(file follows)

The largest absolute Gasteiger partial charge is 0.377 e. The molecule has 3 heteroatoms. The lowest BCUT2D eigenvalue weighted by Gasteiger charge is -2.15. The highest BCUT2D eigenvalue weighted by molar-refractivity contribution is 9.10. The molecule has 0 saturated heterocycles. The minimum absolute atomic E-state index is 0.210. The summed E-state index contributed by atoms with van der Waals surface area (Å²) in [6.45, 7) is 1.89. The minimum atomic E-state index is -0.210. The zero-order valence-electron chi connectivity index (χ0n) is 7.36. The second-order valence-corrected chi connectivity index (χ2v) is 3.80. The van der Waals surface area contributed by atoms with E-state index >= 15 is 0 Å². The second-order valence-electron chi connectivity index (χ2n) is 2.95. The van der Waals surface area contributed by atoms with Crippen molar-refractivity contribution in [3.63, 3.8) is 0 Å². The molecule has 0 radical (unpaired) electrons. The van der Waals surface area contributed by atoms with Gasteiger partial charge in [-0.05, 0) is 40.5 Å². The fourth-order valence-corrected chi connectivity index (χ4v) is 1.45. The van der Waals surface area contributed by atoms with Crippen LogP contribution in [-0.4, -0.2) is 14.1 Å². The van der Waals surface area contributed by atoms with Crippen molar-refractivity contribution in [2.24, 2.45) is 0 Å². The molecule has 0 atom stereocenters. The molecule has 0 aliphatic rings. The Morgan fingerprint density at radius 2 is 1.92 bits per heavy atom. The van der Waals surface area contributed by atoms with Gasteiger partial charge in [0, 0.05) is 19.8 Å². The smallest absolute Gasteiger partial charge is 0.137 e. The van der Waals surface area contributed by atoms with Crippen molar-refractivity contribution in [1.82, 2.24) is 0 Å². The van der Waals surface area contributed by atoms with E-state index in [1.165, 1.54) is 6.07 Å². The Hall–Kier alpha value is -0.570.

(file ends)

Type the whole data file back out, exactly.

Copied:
The largest absolute Gasteiger partial charge is 0.377 e. The molecule has 3 heteroatoms. The lowest BCUT2D eigenvalue weighted by Gasteiger charge is -2.15. The highest BCUT2D eigenvalue weighted by molar-refractivity contribution is 9.10. The molecule has 0 saturated heterocycles. The minimum absolute atomic E-state index is 0.210. The summed E-state index contributed by atoms with van der Waals surface area (Å²) in [6.45, 7) is 1.89. The minimum atomic E-state index is -0.210. The zero-order valence-electron chi connectivity index (χ0n) is 7.36. The second-order valence-corrected chi connectivity index (χ2v) is 3.80. The van der Waals surface area contributed by atoms with E-state index >= 15 is 0 Å². The second-order valence-electron chi connectivity index (χ2n) is 2.95. The van der Waals surface area contributed by atoms with Crippen molar-refractivity contribution in [3.63, 3.8) is 0 Å². The molecule has 0 radical (unpaired) electrons. The van der Waals surface area contributed by atoms with Gasteiger partial charge in [-0.05, 0) is 40.5 Å². The fourth-order valence-corrected chi connectivity index (χ4v) is 1.45. The van der Waals surface area contributed by atoms with Crippen LogP contribution in [-0.4, -0.2) is 14.1 Å². The van der Waals surface area contributed by atoms with Crippen molar-refractivity contribution in [2.24, 2.45) is 0 Å². The molecule has 0 atom stereocenters. The molecule has 0 aliphatic rings. The Morgan fingerprint density at radius 2 is 1.92 bits per heavy atom. The van der Waals surface area contributed by atoms with Gasteiger partial charge in [0, 0.05) is 19.8 Å². The smallest absolute Gasteiger partial charge is 0.137 e. The van der Waals surface area contributed by atoms with Crippen molar-refractivity contribution in [1.82, 2.24) is 0 Å². The van der Waals surface area contributed by atoms with E-state index in [1.165, 1.54) is 6.07 Å². The Hall–Kier alpha value is -0.570.